* Breakthrough agreement curbs Iran nuclear activity
* Sanctions that prevent energy firms investing in Iran remain
* Brent crude slips more than $2 after breakthrough Iran deal
NEW DELHI, Nov 25 (Reuters) - Indian refiners are ready to start transferring cash owed for Iranian oil as early as next week following a landmark deal to curb Tehran's nuclear programme that allows importers to shift billions of dollars back to Iran.
World powers agreed on Sunday to ease some of the sanctions they had imposed to force Iran to halt its nuclear programme. The measures have slashed the OPEC member's exports by more than half and cost it as much as $80 billion in lost oil sales since the beginning of 2012, the White House estimates.
Since February, sanctions have prevented Iran from repatriating cash earned from the oil it has been able to export, crippling its economy by choking off its biggest revenue stream.
The new agreement would allow Iran to receive about $4.2 billion in oil money from accounts held abroad if it fulfils commitments under the deal over the next six months. Iran's biggest oil buyers are China, India, South Korea and Japan.
India is Iran's second-largest buyer and now owes Tehran about $5.3 billion for oil imports, according to government and refining sources.
India's refiners in mid-October received a request by the National Iranian Oil Company (NIOC) to settle some of those dues in euros via Turkey's state-run bank Halkbank as soon as possible. The refiners had used that payment route until February, when it was blocked by sanctions.
The request came some time before the nuclear deal, puzzling refiners as to why the payment channel could again be used. They have yet to start payments, but will do if the payment route is cleared under the nuclear deal.
"Next week, if it is possible, we will start making our payments," said P.P. Upadhya, managing director of Mangalore Refinery and Petrochemicals Ltd, one of Indian buyers of Iranian crude.
A government official also said that payments would be expedited once the payment mechanism via Turkey opens up.
"If that Halkbank route opens up ... rather than pushing this to a later date perhaps this money will go to the Iranians sooner rather than later," said the official with direct knowledge of the matter.
The United States had in February asked Iran's oil buyers to stop transferring payments to Tehran, and instead keep the money in bank accounts in the currency of the importing countries.
Iran was only able to use that money to buy goods and services from the importing country. The cash in the accounts has quickly risen.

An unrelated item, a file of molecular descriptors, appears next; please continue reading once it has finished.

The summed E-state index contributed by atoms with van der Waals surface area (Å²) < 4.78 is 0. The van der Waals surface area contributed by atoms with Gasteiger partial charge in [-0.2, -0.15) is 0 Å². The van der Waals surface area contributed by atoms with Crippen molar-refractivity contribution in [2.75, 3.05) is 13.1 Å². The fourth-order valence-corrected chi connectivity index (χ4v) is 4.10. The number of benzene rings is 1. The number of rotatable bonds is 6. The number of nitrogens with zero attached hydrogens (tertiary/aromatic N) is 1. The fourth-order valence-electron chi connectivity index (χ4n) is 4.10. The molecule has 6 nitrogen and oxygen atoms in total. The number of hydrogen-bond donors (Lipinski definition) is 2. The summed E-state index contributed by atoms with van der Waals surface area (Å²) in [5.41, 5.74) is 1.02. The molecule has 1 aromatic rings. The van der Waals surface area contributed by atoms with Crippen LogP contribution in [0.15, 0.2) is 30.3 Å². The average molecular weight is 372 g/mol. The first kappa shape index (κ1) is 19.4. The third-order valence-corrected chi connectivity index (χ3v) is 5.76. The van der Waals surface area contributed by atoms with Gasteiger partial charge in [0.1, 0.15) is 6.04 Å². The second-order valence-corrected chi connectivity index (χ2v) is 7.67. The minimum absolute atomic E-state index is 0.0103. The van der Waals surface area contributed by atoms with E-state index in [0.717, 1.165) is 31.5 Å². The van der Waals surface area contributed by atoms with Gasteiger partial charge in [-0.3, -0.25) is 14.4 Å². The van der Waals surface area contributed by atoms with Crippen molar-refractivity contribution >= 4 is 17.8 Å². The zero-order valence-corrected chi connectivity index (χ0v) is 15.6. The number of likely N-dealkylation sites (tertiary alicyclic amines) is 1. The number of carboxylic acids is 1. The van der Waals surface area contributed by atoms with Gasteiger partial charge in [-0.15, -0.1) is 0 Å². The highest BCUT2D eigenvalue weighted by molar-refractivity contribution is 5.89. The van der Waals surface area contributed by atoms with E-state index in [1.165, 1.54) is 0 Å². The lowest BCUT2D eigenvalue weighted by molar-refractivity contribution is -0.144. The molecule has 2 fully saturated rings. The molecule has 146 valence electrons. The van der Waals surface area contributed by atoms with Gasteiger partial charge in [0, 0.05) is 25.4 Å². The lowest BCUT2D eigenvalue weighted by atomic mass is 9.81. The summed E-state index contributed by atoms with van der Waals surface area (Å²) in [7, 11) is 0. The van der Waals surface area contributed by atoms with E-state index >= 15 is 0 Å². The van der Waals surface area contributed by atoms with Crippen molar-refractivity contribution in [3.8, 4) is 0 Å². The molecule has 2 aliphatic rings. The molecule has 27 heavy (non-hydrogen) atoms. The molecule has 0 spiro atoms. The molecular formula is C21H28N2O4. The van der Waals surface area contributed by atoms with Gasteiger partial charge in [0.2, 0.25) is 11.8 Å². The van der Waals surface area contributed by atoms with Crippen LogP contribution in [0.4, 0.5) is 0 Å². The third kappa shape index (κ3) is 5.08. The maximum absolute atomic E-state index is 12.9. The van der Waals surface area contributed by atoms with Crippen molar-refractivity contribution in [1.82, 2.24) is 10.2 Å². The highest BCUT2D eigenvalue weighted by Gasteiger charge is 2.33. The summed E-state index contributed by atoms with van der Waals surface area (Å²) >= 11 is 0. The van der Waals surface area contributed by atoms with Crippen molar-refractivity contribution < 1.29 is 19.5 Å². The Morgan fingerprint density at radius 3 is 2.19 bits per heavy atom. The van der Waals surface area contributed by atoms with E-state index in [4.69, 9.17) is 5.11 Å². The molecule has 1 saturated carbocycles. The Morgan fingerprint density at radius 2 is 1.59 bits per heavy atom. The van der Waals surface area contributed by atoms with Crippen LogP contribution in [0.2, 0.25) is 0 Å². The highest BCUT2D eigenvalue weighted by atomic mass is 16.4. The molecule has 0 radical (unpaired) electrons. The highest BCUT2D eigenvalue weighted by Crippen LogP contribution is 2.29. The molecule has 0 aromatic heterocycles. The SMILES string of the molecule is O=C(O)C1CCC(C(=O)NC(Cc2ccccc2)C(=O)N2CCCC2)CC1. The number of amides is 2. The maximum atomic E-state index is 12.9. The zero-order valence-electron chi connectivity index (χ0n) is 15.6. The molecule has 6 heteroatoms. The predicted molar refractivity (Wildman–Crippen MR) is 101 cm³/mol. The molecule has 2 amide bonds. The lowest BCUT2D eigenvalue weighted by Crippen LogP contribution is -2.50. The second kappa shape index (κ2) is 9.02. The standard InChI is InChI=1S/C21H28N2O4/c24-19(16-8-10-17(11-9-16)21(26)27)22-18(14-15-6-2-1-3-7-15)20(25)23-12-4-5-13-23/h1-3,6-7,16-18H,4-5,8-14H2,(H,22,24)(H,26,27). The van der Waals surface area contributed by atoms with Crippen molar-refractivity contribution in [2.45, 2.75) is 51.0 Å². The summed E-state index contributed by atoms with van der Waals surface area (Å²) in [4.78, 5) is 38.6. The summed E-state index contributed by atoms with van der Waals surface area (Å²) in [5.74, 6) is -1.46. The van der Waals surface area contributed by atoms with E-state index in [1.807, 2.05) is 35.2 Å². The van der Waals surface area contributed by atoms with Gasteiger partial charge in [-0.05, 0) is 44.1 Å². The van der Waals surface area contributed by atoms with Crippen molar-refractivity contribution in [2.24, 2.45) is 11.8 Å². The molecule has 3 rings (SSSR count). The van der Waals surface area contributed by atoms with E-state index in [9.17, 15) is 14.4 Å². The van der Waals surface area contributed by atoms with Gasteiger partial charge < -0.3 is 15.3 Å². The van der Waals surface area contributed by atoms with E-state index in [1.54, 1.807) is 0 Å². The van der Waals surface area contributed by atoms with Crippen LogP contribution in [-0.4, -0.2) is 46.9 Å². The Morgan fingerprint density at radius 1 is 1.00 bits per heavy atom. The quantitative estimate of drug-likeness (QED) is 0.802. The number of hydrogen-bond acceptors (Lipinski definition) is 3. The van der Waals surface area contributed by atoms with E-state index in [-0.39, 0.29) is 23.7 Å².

It is unclear how much Iran will receive from each country over the next six months under the terms of the deal. Banking and industry sources in South Korea and Japan said they were awaiting details of the weekend agreement before they can decide on how to transfer money to Iran.
South Korea has $5.56 billion stuck in bank accounts, with a similar amount held up in Japan since the beginning of the year, according to sources.
In China, Kunlun Bank, owned by China National Petroleum Corp, holds the Iranian oil dues, but it was not immediately clear how much is locked up.
China is Iran's top oil buyer.
The weekend agreement freezes U.S. plans for deeper cuts to Iranian oil exports, but does not allow any extra Iranian oil into the market. That means shipments from the OPEC member will hold around 1 million barrels per day, versus the pre-sanctions level of around 2.5 million bpd.
That ceiling means Iran has very little room to boost sales, given that its oil exports in the first nine months of the year have averaged about 1.08 million bpd, according to Reuters data.
Of the total, China bought nearly half, followed by India and Japan which bought about 194,000 bpd each. South Korea purchased 137,000 bpd, while Turkey took about 100,000 bpd.
Iranian exports were also hit by EU sanctions that barred any company based in the region from dealing with Iran. That hit global the reinsurance industry, which is mostly all based in the region, halting coverage on tankers carrying Iranian oil.
Earlier this year, Indian insurers told refineries that plants, ports and pipes would not be covered if they use Iranian oil. But the recent measures lifts some of those sanctions, and that may help smooth crude exports to its Asian customers.
Up until now, buyers of Iranian oil had to show a continuous reduction in purchases to qualify for a six-monthly waiver for U.S. sanctions. The next review for most of the buyers is due soon.
A rapid increase in output from rival Iraq has meant that the market is well supplied despite the fall in Iranian exports and prolonged outages in Libya.
(Additional reporting by Choonsik Yoo, Meeyoung Cho and Jane Chung in SEOUL, Osamu Tsukimori in TOKYO, Florence Tan in SINGAPORE, Aizhu Chen in BEIJING, Frank Jack Daniel in NEW DELHI; Writing by Manash Goswami; Editing by Simon Webb and Alex Richardson)